Everybody knows that if a person stifles their emotions or experiences, one day they will finally erupt either in the direct sense of the word or through tiresome dreams and illness. Plumbers, firefighters, politicians and riot police also know all about the threshold level of pressure. For all of them a moment of silence may mean that it is already too late: the pipe will soon demolish the wall, the fire will burst open the windows, somebody will lose their post and the rioters will flood the streets, even though a moment ago one could hear a tree leaf swirling in the wind.Uždaryti
The painting by Kristina Ališauskaitė (b. 1984) with the romantic title Among the Stars (2017) portrays exactly that moment of complete silence before the fountain erupts in full force. Even if the author herself would deny it and even if for that purpose she decided to change the title into something like Dead-Beat Fountain, the probability of a bang would still turn the image into the dangerous moment of silence right before the bang. Equally, even if we called a giant white shark floating in the vicinity a Pussy Cat, this would not eliminate the probability that it may suddenly attack, including our nervous reaction to it. Therefore, when I look at this painting, I will always feel the moment of culmination approaching. This feels really exciting.
It seems that in her work Ališauskaitė does not portray any action at all, but the painting is boiling with tension. Where does this tension come from? The power of the image lies in the opposites that generate tension like edge stones. The reflection of the stars in the water almost hears the silent murmur of water. The imagination stretches the image to that of a park or even a city, or maybe even an idyllic suburban manor. All the associations stem from our reaction, like in a sanatorium ad. However, this network of connections is replaced with another one, where the water works as a drowning element, a threat of a delayed blast and the unknown stretching in front of you. Sigmund Freud could have told us much more about the image of water in psychology. Here it would suffice to say that humidity and fluids are present in the iconography of intercourse. They are related to life and death thus they reach the depths of our existence, be they articulated or non-articulated, the latter especially. In Ališauskaitė’s fountain, everything is made of water. There is more of the invisible than the visible. Visually, it reminds of the iceberg which brought the luxurious liner Titanic to ruin. Roughcast images always raise suspicion.
However, are we not giving too much credit (meaning and implications) to one rather small (96 x 130 cm) painting? It happens though that the person interpreting a piece of artwork sees in it all that is topical for them and the author themselves have nothing to do with the interpreter’s visions at all. Nonetheless, this would only be part of the truth, because an image gains power only when placed in a context. Its power is unleashed when it becomes a key to a greater phenomenon. Likewise, this could be perceived as a metonymic effect. Ališauskaitė’s fountain may represent the state of her generation or ‘the spirit of her times’, just like the word ‘crown’can represent the whole kingdom. Maybe this painting could be interpreted as a presentiment of a leap in the young professional artist’s career. The fluttering force of youth is about to turn into a power, which in its own turn is full of dangers, such as pride in already being better than the rest. It could be rather easy to react to this painting with greater intensity in the context of the metoo#wave, because this movement also resulted from a giant lump of stifled negative experiences. When women lost their patience about being treated like objects of lending, a powerful force erupted, but many are scared by the elemental nature of this wave, because it can also sweep away the things that we would like to preserve. This is why returning to the moment right before the eruption seems to be so tempting. We really wish we would have contemplated many more things before the eruption and avoided being caught unexpectedly.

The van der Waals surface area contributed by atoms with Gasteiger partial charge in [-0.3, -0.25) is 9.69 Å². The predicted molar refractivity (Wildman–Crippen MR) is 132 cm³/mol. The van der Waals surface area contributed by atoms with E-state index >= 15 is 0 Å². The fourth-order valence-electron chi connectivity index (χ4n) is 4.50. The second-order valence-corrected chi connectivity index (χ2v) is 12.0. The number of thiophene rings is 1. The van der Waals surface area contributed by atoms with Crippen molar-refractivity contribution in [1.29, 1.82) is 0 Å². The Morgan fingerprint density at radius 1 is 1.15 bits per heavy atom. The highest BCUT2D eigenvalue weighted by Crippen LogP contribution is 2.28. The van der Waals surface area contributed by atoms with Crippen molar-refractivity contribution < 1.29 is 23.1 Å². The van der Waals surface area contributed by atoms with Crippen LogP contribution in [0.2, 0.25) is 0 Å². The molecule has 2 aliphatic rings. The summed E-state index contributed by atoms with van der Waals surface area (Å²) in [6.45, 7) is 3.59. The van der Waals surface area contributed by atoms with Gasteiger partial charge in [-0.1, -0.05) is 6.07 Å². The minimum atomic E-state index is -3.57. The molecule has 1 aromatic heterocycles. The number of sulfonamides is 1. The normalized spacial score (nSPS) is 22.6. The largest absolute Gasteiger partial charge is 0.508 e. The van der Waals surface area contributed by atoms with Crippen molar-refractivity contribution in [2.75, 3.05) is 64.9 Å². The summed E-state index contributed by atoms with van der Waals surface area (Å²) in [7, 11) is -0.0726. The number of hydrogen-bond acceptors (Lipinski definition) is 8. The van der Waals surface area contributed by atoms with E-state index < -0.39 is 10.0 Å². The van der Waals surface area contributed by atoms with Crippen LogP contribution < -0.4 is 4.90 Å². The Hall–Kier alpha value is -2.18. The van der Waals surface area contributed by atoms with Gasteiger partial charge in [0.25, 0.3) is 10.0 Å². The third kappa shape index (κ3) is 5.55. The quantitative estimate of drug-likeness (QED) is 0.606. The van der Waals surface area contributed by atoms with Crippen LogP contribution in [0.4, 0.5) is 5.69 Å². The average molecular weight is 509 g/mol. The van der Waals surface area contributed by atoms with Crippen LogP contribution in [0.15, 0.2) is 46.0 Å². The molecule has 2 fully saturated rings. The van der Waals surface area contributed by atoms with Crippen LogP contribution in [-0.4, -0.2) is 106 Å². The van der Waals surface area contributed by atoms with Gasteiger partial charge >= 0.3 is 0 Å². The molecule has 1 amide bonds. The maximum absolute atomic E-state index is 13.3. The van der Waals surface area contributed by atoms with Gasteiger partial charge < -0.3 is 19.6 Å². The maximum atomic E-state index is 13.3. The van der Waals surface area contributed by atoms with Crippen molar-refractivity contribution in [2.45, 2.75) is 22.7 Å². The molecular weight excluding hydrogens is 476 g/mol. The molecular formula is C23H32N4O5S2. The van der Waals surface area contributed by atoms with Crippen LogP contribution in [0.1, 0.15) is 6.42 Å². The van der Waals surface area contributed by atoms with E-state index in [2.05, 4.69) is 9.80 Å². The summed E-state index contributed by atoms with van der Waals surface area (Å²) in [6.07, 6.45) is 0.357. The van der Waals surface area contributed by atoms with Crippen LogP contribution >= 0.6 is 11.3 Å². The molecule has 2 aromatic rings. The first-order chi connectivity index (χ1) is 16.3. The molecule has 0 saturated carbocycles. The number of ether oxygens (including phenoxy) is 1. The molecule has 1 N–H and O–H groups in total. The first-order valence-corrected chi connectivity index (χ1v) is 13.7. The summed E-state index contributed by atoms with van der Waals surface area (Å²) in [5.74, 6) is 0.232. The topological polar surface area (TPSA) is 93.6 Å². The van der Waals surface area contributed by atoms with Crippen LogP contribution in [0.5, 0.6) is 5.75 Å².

To put it much simpler, in order to become a valuable element of memory, a piece of artwork must be personally valuable and it does not matter whether we would hang it on the wall above our sofa or not. The work Among the Stars, as a fountain of deceptive calm, may as well be a means to train one’s patience on a daily basis. If a person keeps wishing for safety and stability, and their life seems to intentionally lack stability, all that remains is to continue training and preparing for the moments of downfall. Childhood fairy tales and good art in later years come in extremely handy for that purpose. The paradox is that Ališauskaitė’s fountain can meet two needs all at the same time: the need to be lulled to sleep (of course, one needs rest from time to time) and the need to get scared by one’s ability to adapt to life with all of its imperfections.
During one of her interviews, the artist said that ‘the entire surrounding reality as perceived by us is a mere result of our imagination’. Often her paintings remind of cinema shots or hastily taken photographs. They are out of context but often entail an absolutely clear feeling. For example, The Scene(2017), where, again, nothing is happening, but it is so obvious that there are observers and the observed ones. None of them are visible, but the overall feeling that it is quite impossible to guess whether it is all for better or for worse is extremely vivid. Ališauskaitė is clearly capable of purifying the experience that her artwork radiates. Therefore, it is not surprising at all that her CV includes important exhibition sites and prizes. They will never define the essence but will mark the territory.